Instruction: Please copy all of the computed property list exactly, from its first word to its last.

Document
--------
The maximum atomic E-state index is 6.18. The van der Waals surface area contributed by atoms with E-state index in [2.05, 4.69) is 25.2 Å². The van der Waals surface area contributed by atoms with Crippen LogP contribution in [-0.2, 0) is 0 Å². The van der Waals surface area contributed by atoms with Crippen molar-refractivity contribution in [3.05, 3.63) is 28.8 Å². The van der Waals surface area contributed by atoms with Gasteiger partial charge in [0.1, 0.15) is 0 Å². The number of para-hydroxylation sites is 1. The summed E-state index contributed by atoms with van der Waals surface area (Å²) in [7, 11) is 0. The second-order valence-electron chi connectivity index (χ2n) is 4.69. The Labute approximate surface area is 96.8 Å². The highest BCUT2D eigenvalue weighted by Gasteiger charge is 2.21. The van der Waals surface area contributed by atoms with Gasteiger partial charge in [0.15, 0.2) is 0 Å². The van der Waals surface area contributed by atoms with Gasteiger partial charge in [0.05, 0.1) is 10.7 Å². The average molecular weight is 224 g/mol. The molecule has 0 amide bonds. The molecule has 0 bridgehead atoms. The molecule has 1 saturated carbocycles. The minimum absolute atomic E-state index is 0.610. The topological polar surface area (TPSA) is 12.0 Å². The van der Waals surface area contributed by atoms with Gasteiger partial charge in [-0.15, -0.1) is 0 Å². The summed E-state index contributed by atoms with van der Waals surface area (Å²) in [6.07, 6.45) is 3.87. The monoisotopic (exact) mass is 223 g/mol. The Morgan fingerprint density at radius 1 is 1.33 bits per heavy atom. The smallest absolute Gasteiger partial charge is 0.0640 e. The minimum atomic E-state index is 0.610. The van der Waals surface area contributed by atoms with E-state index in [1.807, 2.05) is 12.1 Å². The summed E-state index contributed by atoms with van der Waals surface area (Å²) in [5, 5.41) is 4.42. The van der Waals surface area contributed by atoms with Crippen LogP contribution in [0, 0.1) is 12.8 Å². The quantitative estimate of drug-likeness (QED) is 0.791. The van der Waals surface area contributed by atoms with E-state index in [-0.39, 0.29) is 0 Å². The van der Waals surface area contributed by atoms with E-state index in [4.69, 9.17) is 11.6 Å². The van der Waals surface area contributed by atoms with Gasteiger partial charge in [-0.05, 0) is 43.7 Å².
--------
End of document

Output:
The maximum atomic E-state index is 6.18. The van der Waals surface area contributed by atoms with E-state index in [2.05, 4.69) is 25.2 Å². The van der Waals surface area contributed by atoms with Crippen LogP contribution in [-0.2, 0) is 0 Å². The van der Waals surface area contributed by atoms with Crippen molar-refractivity contribution in [3.05, 3.63) is 28.8 Å². The van der Waals surface area contributed by atoms with Gasteiger partial charge in [0.1, 0.15) is 0 Å². The number of para-hydroxylation sites is 1. The summed E-state index contributed by atoms with van der Waals surface area (Å²) in [7, 11) is 0. The second-order valence-electron chi connectivity index (χ2n) is 4.69. The Labute approximate surface area is 96.8 Å². The highest BCUT2D eigenvalue weighted by Gasteiger charge is 2.21. The van der Waals surface area contributed by atoms with Gasteiger partial charge in [0.15, 0.2) is 0 Å². The van der Waals surface area contributed by atoms with Gasteiger partial charge in [0.05, 0.1) is 10.7 Å². The average molecular weight is 224 g/mol. The molecule has 0 amide bonds. The molecule has 0 bridgehead atoms. The molecule has 1 saturated carbocycles. The minimum absolute atomic E-state index is 0.610. The topological polar surface area (TPSA) is 12.0 Å². The van der Waals surface area contributed by atoms with Gasteiger partial charge in [-0.15, -0.1) is 0 Å². The summed E-state index contributed by atoms with van der Waals surface area (Å²) in [6.07, 6.45) is 3.87. The monoisotopic (exact) mass is 223 g/mol. The Morgan fingerprint density at radius 1 is 1.33 bits per heavy atom. The smallest absolute Gasteiger partial charge is 0.0640 e. The minimum atomic E-state index is 0.610. The van der Waals surface area contributed by atoms with E-state index in [1.807, 2.05) is 12.1 Å². The summed E-state index contributed by atoms with van der Waals surface area (Å²) in [5, 5.41) is 4.42. The van der Waals surface area contributed by atoms with Crippen LogP contribution in [0, 0.1) is 12.8 Å². The quantitative estimate of drug-likeness (QED) is 0.791. The van der Waals surface area contributed by atoms with E-state index in [-0.39, 0.29) is 0 Å². The van der Waals surface area contributed by atoms with E-state index in [4.69, 9.17) is 11.6 Å². The van der Waals surface area contributed by atoms with Gasteiger partial charge in [-0.05, 0) is 43.7 Å².